Ms. Muñoz received Crain’s Detroit Business One, named one of the top 10 businesswomen in Michigan; named Business Woman of the Year, U.S. Hispanic Chamber of Commerce - Region IV; awarded The Michigan Minority Business Development Council Minority Advocate of the Year; received the Detroit Hispanic Development Corporation’s Dream Makers Award; and is a four-time winner of General Motors’ Supplier of the Year Award.
Charles Timothy Haffey (d. 2012) demonstrated steadfast commitment to social equality and equalizing the economic playing field throughout his life. Haffey spent the entirety of his professional career at the well-established international research and pharmaceutical company Pfizer Inc. His years of dedicated service led to the distinguished position of Vice President of Corporate Purchasing for the corporation. Haffey's sense of dutiful obligations to others was apparent with the impact he made in Pfizer's private-sector supplier practice while in this position, advocating for diversity in the company's supply base.
In 1979, the leadership of the National Minority Business Council (NMBC) noticed Haffey's fortitude. The NMBC, still in its adolescence, had been chartered in 1972 to expand business and educational opportunities for minority entrepreneurs, and its council leaders were seeking a means to transform the corporation into a "full-time" entity. The NMBC approached Haffey for his guidance. Haffey promoted the value of the NMBC to the executives of Pfizer, securing the organization a donated office space within Pfizer to serve as the institution's first real home.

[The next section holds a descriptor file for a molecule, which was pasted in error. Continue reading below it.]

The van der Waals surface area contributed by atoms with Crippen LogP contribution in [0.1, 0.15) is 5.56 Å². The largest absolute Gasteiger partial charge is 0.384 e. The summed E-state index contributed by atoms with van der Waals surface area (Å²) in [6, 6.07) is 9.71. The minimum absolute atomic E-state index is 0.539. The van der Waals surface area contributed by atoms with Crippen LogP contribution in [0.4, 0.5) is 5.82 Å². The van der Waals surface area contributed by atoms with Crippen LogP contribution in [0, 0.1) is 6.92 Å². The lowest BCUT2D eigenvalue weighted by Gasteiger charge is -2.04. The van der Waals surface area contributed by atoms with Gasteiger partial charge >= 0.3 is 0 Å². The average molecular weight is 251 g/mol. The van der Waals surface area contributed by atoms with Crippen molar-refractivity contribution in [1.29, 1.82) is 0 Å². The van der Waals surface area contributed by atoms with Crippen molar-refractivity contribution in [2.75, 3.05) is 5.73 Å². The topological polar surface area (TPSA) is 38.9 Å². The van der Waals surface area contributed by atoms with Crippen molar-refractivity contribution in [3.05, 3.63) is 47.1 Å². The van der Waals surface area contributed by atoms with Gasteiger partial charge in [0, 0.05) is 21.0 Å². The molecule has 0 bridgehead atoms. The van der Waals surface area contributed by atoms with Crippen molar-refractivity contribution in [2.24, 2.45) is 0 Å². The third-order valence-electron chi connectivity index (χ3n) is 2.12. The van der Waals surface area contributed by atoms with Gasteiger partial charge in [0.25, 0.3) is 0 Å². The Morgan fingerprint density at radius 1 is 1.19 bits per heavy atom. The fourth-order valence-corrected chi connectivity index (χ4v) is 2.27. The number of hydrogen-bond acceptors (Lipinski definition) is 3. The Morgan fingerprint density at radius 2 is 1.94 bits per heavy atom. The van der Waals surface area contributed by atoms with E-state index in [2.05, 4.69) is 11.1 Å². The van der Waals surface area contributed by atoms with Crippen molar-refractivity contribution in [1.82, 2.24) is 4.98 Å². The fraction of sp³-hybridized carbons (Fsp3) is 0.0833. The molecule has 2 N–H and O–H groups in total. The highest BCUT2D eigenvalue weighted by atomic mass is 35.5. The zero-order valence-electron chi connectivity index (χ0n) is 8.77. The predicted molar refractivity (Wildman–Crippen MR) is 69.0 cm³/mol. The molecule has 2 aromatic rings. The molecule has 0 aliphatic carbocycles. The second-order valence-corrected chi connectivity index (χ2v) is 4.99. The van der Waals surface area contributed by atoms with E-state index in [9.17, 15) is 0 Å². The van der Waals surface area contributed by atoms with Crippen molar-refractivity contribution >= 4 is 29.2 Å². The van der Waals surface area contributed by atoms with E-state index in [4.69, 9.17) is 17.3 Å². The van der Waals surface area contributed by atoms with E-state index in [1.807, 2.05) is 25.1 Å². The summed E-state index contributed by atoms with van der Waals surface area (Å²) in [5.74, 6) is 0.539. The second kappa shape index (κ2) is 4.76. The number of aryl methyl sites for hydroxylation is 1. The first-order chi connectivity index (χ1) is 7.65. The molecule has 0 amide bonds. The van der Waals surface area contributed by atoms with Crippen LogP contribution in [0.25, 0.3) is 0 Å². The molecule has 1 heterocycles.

Following Haffey's retirement from Pfizer in 1984 he became an instrumental figure for the NMBC, enlisting his time as the NMBC's Corporate Executive Volunteer to relentlessly promote the growth of the organization and build corporate partnerships. Haffey "represents the type of courage and dedication, and the leadership and foresight for the causeâ€¦ way before his time," reflects NMBC President and CEO John F. Robinson.